The best way to prep your garden bed for kale is by incorporating aged compost into the existing soil. This will improve drainage and provide a heavy dose of nutrition.
Kale needs plenty of nitrogen to reach its full potential. Side-dress around kale plants with an appropriate fertilizer as needed.
Kale grows best in consistently moist soil. Adequate moisture also helps protect kale plants from excess heat and sun exposure.
Irrigate kale with 1 to 1 ½ inch of water per week. Adjust as needed for rain and extremely high temperatures.
Mulching around the base of kale plants will prevent moisture evaporation and keep the soil temperature low.
Kale can be harvested at maturity or when the leaves are only partially developed (also known as baby kale).
Many kale varieties will mature in as little as 50 days after sowing. Some types take up to 95 days to mature. Mature leaves will be about the size of an adult’s hand.
For baby kale, you can start harvesting leaves about 30 days after starting seeds.
No matter where your kale is in its growth, harvest the plant’s outer leaves first. These leaves are the oldest and largest.
New growth originates from the center of the plant. Avoid harvesting the central leaves until the kale has reached the end of its growing season. Ideally, your kale should always have at least 5 leaves for photosynthesis.
You can remove mature or baby kale leaves from the stalk by hand or with a pair of clean pruning scissors. Remove each leaf at the base where it connects to the kale plant’s main stem. Do not, however, cut into the stem itself.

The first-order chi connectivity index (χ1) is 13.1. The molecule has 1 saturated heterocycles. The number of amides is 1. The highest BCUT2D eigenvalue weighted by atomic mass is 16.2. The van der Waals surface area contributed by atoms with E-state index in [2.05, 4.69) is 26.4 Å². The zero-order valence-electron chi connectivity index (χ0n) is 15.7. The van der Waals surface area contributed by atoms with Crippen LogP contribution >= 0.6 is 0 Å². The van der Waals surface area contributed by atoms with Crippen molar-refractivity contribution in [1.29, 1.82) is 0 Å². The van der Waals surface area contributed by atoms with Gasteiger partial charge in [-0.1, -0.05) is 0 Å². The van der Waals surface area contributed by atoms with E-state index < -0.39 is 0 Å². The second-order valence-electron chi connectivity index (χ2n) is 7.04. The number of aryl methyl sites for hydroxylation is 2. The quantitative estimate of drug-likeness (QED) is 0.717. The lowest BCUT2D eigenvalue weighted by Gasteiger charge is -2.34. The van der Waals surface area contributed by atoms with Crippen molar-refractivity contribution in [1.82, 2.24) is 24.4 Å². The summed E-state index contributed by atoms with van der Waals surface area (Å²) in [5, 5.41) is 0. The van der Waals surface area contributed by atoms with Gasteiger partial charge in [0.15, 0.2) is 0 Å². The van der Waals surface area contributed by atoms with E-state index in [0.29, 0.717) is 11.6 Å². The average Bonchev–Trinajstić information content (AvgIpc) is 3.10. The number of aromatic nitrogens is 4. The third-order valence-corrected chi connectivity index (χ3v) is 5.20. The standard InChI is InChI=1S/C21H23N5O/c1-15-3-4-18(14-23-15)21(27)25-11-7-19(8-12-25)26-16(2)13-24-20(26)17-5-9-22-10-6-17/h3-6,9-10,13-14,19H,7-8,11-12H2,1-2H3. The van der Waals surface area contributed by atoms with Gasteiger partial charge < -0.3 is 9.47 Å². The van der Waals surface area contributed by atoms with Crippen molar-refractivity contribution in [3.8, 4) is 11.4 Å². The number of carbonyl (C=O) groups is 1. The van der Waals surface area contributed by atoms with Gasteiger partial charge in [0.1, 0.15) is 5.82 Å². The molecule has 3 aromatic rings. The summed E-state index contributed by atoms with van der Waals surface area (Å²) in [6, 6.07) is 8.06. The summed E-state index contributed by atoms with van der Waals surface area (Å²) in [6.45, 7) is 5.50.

Saving Kale Seeds For Future Years
Both edible and ornamental kale varieties are usually grown as annuals. But these plants are actually biennials!
Biennial plants complete their life cycles over the course of 2 years. Many popular vegetables are biennials, including onions, parsley, carrots, and other brassicas like broccoli and cabbage.
As a biennial, kale does not produce flowers or seeds until its second year. If you want to collect seeds from your garden, you’ll need to let some kale plants overwinter after their first year.
Most kale varieties can tolerate temperatures as low as 10°F. You can cover kale plants with a traditional hoop house for extra insulation.
In its second year, kale will start flowering shortly after the temperatures rise. You can still harvest leaves at this time. However, flowering tends to negatively affect kale’s flavor.
Kale flowers should be left alone until seed pods appear and the stalk fully dries out. This indicates that the seeds are mature and ready for harvest.
Don’t wait too long once your kale’s seed pods turn brown. The pods will break open on their own shortly after the seeds mature.
The easiest way to remove kale seeds from their pods is to place all of your collected seed heads in a paper bag and shake.
Store collected seeds in a paper envelope somewhere cool and dry.
Kale seeds usually remain viable for at least 4 years after collection!
How Many Kale Seeds Per Hole – Final Thoughts
Growing kale at home is a great way to add more leafy greens to your diet!
While ready-to-plant kale starters can be found at many greenhouses, this vegetable is incredibly easy to grow from seed. Kale can be direct-sowed in the garden or started in seed trays indoors.
Kale’s potential doesn’t end with more nutritious salads, either. You can also raise ornamental varieties for use in autumn planters and garden arrangements!